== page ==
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Closing the NHS demand-supply gap: reasons for optimism

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We all know the NHS has the toughest of jobs ahead, balancing rising patient demand with system efficiencies. Its Five Year Forward Plan identified a £30 billion shortfall by 2020; and Digital Health News recently revealed that NHS England's current bid for Treasury funding is based on the service investing £7 billion in ICT alone (on electronic health records, digital services and data) that in turn will deliver somewhere between £8 and £13 billion in savings in the years ahead.

While funding talks are no doubt unflinching on both sides, there is some ground for optimism over the NHS' ability to reduce the predicted 2020 shortfall - and improve baseline care by spending more time with patients.

How so? One unsung story is how ICT-driven improvements are quietly turning round local NHS organisations' efficiency and responsiveness. The Digital Health News story also revealed that NHS ICT expenditure as a percentage of total spend is running at 3.3%, exceeded only by Finland among the Western countries compared by NHS England's research.

Though they will never make the headlines, seismic changes are taking place quietly around the country by this sustained level of investment and smarter integration. Here are several examples:

First, local NHS organisations are now being plugged into the N3 network, enabling them to uprate services with better, more resilient infrastructures. In one case, a group of over 50 NHS hospital trusts and partner organisations is transforming its radiology and imaging reporting services because the group's teleradiology services supplier now has a reliable, fast N3 network connection and ICT accessed through Redcentric's infrastructure services.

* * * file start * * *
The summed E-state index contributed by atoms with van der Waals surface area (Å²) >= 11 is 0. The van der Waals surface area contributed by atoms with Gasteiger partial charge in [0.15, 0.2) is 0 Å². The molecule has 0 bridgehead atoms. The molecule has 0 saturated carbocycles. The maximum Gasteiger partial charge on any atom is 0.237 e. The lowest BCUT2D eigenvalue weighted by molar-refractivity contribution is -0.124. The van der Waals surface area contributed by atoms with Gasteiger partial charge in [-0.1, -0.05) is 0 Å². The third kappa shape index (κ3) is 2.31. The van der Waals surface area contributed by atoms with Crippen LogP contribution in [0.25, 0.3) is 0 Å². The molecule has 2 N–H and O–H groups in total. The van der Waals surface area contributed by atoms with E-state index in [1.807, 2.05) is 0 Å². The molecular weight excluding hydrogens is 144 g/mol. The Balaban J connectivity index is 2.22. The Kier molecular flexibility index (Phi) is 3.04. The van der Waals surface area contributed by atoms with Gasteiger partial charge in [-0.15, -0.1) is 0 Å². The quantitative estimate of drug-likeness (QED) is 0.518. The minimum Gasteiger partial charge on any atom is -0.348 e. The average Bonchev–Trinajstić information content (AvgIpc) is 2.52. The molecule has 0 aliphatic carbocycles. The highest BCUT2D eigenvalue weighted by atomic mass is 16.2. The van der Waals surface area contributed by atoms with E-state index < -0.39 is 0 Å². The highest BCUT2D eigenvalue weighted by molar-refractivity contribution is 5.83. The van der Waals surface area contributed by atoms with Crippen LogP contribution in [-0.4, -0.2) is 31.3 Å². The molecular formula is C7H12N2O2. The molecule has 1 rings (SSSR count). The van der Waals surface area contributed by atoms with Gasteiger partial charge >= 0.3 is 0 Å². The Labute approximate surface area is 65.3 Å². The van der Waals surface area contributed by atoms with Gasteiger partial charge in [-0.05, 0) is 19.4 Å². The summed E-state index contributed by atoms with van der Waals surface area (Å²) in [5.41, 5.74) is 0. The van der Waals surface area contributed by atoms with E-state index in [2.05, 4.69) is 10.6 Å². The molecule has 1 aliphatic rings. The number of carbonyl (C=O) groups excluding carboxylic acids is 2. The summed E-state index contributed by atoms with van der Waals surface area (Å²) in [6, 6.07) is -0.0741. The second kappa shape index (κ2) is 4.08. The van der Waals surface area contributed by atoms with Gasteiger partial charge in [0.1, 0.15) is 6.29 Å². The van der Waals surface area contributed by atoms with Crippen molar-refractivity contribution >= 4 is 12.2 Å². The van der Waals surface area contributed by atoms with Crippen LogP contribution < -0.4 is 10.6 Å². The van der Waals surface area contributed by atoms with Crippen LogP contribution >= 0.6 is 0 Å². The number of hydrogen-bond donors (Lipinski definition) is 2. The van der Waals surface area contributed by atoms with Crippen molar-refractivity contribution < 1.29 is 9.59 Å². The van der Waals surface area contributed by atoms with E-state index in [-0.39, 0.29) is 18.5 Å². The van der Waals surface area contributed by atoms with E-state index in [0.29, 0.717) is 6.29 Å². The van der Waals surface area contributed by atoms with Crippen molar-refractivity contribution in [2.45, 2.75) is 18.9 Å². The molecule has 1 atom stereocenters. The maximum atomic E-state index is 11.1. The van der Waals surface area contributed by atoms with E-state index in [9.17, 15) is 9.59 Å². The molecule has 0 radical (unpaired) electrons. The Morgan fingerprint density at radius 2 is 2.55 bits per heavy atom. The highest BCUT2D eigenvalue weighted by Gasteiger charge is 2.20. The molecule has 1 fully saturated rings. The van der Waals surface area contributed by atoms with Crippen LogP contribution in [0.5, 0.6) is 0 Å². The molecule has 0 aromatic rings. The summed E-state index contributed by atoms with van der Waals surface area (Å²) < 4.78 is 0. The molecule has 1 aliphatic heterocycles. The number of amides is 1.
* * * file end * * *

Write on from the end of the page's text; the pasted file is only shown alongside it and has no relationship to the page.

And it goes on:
Second, in contrast to the previous 'oligopoly' of providers, NHS technology modernisation is being delivered by multiple expert ICT integrators with the capabilities (HSCIC accreditation, PSN board membership, etc.) to not only support the big national providers but also the ability to act as flexible partners to niche ISVs and startups in emerging areas like Big Data and mobile care apps.  These smaller firms are the catalysts for data-driven care, but in the past have often struggled to bring their innovations into NHS' buyers' thinking, and still less scale their services effectively.

Third, given the NHS and its main suppliers' more pragmatic approaches to technology buying and delivery, it is easier to meet NHS buyers' needs whatever point a trust or CCG has reached on its journey to the Cloud.

As a result, these expert suppliers are providing local NHS organisations with hybrids of on premise and virtualised ICT that can transform clinicians' responsiveness and decision-making. The teaching hospital with campus-wide wireless communications and Cloud-based patient records isn't only more efficient, its staff can use new clinical applications and dispense medicines when mobile, working across different wards: in a nutshell, doctors are getting more time with patients.

Despite the considerable challenges ahead, there are grounds for optimism. The NHS can transform its patient care and cost with sustained investment and working with the right partners.

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